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His stubborn silence, his adamancy towards following his orders, and his taciturn attitude after the death of Boxer only stood to show that a follower sometimes can be the strongest contribution to a tyranny. Napoleon’s dictatorship, while strong, would not have been as successful had it not been for his followers. Benjamin and the others, while they may not have realized it, were key attributes needed to lead to the ultimate removal of freedom and equality on Animal Farm. Works Cited Orwell, George. Animal Farm: With Connections. Austin, TX: Holt, Rinehart, and Winston, 1999. Print.

Author: Brandon Johnson

in Animal Farm

Silence Kills, Animal Farm Essay

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Benjamin (a donkey)

Character Analysis

Benjamin is "the oldest animal on the farm and the worst tempered. He seldom talked, and when he did, it was usually to make some cynical remark" (1.3). (Think Eeyore, but smarter.)

Despite his nasty temper, Benjamin knows what's up. After the rebellion, the other animals want to know what Benjamin thinks of the new organization of Animal Farm. The only thing that he'll say is, "Donkeys live a long time. None of you has ever seen a dead donkey" (3.4). Later, he rolls his eyes about everyone's windmill enthusiasm. Why? Again, because "donkeys live a long time" (6.17). You could say that Benjamin has long-term vision: unlike anyone else, he remembers the past and thinks about the future, so he doesn't bother getting worked up over what he sees as passing phases or fads.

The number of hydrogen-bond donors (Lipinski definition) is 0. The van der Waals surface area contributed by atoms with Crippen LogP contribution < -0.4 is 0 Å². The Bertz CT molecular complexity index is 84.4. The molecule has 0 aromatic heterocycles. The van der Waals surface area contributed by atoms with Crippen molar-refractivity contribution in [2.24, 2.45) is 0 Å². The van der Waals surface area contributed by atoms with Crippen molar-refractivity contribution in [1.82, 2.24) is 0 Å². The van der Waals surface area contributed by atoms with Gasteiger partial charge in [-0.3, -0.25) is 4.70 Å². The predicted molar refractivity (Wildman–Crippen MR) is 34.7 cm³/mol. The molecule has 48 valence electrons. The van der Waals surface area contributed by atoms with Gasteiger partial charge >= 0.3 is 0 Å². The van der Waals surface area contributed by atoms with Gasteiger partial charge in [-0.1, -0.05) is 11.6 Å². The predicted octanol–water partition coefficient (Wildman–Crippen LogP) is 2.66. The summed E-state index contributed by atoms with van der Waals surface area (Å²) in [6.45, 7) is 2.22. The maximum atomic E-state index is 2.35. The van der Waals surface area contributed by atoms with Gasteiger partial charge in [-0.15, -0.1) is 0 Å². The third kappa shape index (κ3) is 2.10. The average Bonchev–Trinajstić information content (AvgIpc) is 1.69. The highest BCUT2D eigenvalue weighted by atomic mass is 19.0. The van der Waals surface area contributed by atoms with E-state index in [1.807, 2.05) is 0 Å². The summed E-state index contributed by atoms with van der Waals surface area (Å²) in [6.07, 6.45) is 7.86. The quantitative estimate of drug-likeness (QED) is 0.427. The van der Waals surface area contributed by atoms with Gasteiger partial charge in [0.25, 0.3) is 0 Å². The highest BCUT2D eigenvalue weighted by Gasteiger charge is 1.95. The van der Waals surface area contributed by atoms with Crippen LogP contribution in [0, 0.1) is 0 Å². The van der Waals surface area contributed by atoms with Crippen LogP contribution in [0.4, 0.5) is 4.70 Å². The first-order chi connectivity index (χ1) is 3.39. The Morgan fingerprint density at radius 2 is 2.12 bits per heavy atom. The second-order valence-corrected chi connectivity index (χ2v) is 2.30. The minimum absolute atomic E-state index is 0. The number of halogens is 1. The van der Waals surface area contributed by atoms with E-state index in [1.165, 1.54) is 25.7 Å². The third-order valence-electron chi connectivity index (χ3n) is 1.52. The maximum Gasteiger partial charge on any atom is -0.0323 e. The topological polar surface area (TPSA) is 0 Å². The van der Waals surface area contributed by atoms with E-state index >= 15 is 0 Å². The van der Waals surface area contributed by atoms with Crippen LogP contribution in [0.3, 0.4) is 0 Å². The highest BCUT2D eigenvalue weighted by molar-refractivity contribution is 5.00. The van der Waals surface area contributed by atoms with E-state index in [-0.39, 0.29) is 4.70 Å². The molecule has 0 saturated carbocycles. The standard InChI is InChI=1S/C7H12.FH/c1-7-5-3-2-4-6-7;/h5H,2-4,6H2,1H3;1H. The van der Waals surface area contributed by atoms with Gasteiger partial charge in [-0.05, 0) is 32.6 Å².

We Can't All, and Some of Us Don't

Levelheaded, wise, and detached: Benjamin sounds like he'd be a great leader. But he's not. He just refuses to act, even if he thinks (or knows) that the animals are making a really dumb decision. We get the sense that he sees all actions (including his own) as pointless and thinks it's funny. When he realizes that the humans are going to blow up the windmill, the narrator tells us, "Slowly, and with an air of almost amusement, Benjamin nodded his long muzzle" (8.19). Part of Benjamin seems to enjoy the fact that the windmill is going to come crashing down.

But there's a price to all this hipster detachment. After Boxer is injured, you'd think that Benjamin could figure out that "We're going to take Boxer to a hospital" really means "We're going to send Boxer to the glue factory"—but he doesn't, or, if he does, he doesn't bother doing anything about. Only when Boxer is actually being taken away does Benjamin come running to alert the other animals; "it was the first time that they had ever seen Benjamin excited—indeed it was the first time that anyone had ever seen him gallop" (9.16).

Boxer's death doesn't exactly cheer up the old donkey. In fact, he's "more morose and taciturn than ever" (10.2). When the other animals want to know whether things were better before or after the rebellion, he replies with a characteristically cynical answer, "things never had been, nor ever could be much better or much worse—hunger, hardship, and disappointment being, so he said, the unalterable law of life" (10.6). Does Benjamin blame himself? Does he think that if he'd spoken up sooner, none of this would have happened?

Maybe—especially if you think (like Morris Dickinson) that Benjamin has a touch of Orwell in him. We'd buy it: he's definitely got the philosophical and distant air that Orwell's narrator adopts. But there's a crucial difference. Orwell speaks out against the injustices he sees, instead of just letting them unfold for his own twisted sense of humor.

Benjamin (a donkey) Timeline